Review: My Hero One's Justice

This year is a great year for fighting games, with everything from FighterZ to Super Smash and so on. My Hero One's Justice will also offer enough for the fans and brings a unique perspective on controls, read all about it in our review!

It's no secret that  My Hero Academia is  a brilliant and rich anime. It would therefore only be a matter of time before the series could receive its own game. That time has come, and the game isn't half as bad anymore. With an anime so rich in character with different powers, characters and looks, a game like this can only be necessary for the fans. Well, that game is here, under the name:  My Hero One's Justice .

Rich in rich characters

If My Hero Academia's universe excels at anything, it's the characters. The game also leaves a great first impression here. There are twenty characters available in the game. Each character has its own  Quirk . These are special powers that make each character unique in terms of playstyle and character. There is a nice balance of power, armor and also visuals for each character that is playable. If you go into battle mode you can also play directly with every character, except one.


Although the game has a different playstyle than many others, certain things are a bit of the same. There are three types of attacks. You have the unblockable attacks, the normal attacks and the counter attacks. You have to use this strategically, so this game is a bit slower than, for example, the Ninja Storm games from  Naruto . The learning curve is therefore a bit lower, but the button combinations on the Nintendo Switch are slightly more dependent on timing and therefore a bit more difficult compared to some button bashers. During battles you notice that you create openings faster than in many other fighting titles, this makes the game less competitive, but nice to play a few games.

Each arena has destructible elements, which gives you that little bit of goosebumps when you throw enemies against the wall or right through the wall. What's a funny addition is that you can throw enemies into the wall with their heads, leaving them stuck in that wall for a few seconds. This not only gives an opening to throw heavy hitters, but also creates a funny effect. Despite the fact that the battles can sometimes feel a bit clumsy, the game plays nicely. Anyone can pick up this title and level their opponent to the floor. So there is little depth to the mechanics, this can be seen as both an advantage and disadvantage. In my case this was more of an advantage, a temporary escape from more difficult titles like FighterZ or Ultimate Ninja Storm 4. I think, for a first My Hero's title,it is looking in the right direction.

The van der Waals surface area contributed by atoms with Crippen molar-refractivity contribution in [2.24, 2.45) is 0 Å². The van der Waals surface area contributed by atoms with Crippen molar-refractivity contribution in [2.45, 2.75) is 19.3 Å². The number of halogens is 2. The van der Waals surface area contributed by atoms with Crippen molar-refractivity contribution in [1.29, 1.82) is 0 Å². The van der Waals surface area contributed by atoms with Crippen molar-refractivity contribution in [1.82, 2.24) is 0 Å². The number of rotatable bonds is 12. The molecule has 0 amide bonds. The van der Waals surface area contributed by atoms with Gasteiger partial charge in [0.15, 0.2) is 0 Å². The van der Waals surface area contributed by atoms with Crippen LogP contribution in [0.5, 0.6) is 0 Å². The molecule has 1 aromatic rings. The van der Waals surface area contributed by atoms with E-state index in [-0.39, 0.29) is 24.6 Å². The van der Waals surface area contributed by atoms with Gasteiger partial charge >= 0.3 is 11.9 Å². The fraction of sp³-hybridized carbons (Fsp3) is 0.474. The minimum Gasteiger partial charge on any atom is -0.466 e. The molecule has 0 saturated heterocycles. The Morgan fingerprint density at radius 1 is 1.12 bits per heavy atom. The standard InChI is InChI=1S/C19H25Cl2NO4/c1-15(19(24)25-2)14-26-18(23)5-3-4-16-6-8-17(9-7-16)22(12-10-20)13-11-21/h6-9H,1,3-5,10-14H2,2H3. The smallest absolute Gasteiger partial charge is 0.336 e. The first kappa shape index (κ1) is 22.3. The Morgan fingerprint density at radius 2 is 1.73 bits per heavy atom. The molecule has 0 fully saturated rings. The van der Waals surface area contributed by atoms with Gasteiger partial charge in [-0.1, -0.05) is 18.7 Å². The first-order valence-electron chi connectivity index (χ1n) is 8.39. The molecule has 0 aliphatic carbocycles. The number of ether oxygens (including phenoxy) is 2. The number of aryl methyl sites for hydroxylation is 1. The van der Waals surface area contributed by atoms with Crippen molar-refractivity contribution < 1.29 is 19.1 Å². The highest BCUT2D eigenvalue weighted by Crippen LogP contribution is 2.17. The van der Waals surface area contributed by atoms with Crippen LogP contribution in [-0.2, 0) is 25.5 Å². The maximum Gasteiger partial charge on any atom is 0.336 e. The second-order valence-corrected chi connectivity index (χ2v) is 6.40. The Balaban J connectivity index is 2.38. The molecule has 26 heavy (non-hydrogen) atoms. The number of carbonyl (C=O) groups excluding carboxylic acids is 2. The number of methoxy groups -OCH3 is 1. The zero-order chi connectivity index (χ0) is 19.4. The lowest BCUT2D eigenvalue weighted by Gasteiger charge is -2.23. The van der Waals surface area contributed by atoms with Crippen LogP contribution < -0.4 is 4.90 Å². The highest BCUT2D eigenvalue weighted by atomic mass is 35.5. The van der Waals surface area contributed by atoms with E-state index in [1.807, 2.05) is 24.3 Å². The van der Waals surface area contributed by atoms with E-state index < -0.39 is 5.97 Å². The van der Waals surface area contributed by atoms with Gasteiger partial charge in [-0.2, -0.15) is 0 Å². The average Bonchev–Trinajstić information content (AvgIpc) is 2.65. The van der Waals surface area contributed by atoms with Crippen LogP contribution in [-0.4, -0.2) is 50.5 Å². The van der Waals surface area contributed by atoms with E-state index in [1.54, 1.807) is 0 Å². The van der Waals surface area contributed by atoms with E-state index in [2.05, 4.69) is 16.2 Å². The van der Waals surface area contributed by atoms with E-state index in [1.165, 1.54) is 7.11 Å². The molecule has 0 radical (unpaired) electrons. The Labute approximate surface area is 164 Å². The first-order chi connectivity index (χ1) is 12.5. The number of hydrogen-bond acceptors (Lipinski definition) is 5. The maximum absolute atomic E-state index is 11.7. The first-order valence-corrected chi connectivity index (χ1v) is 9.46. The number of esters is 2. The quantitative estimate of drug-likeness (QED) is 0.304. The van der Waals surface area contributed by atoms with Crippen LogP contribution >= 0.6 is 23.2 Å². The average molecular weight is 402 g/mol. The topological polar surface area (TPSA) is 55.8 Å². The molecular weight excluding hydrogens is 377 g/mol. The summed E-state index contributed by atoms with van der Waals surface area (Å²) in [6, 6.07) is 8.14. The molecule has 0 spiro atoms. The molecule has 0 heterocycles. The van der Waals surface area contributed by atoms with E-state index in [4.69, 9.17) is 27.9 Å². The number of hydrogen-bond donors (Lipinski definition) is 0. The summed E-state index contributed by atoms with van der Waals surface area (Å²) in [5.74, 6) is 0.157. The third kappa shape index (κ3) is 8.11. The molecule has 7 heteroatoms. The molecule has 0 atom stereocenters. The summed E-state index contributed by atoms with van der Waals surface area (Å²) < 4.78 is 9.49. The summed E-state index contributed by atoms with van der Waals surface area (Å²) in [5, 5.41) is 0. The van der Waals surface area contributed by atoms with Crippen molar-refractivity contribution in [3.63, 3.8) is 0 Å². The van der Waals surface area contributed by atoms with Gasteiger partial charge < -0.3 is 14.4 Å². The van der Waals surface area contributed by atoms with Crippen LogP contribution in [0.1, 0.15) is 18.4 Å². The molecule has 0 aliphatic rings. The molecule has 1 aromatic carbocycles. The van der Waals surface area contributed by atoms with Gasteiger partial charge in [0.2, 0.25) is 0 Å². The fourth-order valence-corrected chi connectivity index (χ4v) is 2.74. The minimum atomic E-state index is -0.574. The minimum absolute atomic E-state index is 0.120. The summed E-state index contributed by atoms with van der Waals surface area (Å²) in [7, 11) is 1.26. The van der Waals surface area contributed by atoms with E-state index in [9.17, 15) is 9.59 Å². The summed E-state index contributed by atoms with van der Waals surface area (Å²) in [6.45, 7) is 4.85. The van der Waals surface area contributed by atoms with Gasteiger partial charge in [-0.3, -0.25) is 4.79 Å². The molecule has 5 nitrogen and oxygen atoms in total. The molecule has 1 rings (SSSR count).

The storyline is unfortunately not the strongest point in the game. The story is largely voiced, which is very cool, but the use of cinematics is not always cool. When you're in the main menu, you immediately notice that the game looks very manga-like. As in, a lot of comic graphics are used. This is great in itself, but it doesn't always work as immersive in the story. This made the story feel slower than it needed to be. I think if they had left this out, it wouldn't have been that bad. Unfortunately, the story didn't quite come across that way.

Graphics and the Switch

Time and again, the Nintendo Switch proves why the handheld is the strongest on the market. Of course, Nintendo hasn't really had a lot of competition in terms of handhelds in recent years. But beyond that, this game once again proves how strong the Switch is. Gameplay plays wonderfully and smoothly, without any frame drops. Not even when there were patches of ground or wall flying everywhere, when there were  Michael Bay-esque  explosions, even then there was no sign of any loss of frames.
The characters all look beautiful, unfortunately I can't say the same for some textures. Of course the textures are not the most important thing in fighting games, but in some maps the contrast between beautiful and ugly can be very thin. When you compare it to other titles in the genre, it seems like My Hero One's Justice doesn't quite know where it stands yet. I don't mean this in terms of gameplay, it's very clear there. But if you look purely at the graphics, there is little to notice. Let's hope this will turn out a bit better in a possible sequel.


My Hero One's Justice is a game for everyone. It has little depth, but just plays well. This may also be sometime. The game runs very smoothly on the Switch, but unfortunately has left some points behind in terms of graphics. The camera angles can sometimes be a bit tedious, but the calm and smooth-running combat makes up for a lot. If the story wasn't told so slowly, it could also turn out much better and create more new fans for a franchise that is just super strong. All in all, I can definitely recommend the game to fans of the series and people who want something simple.

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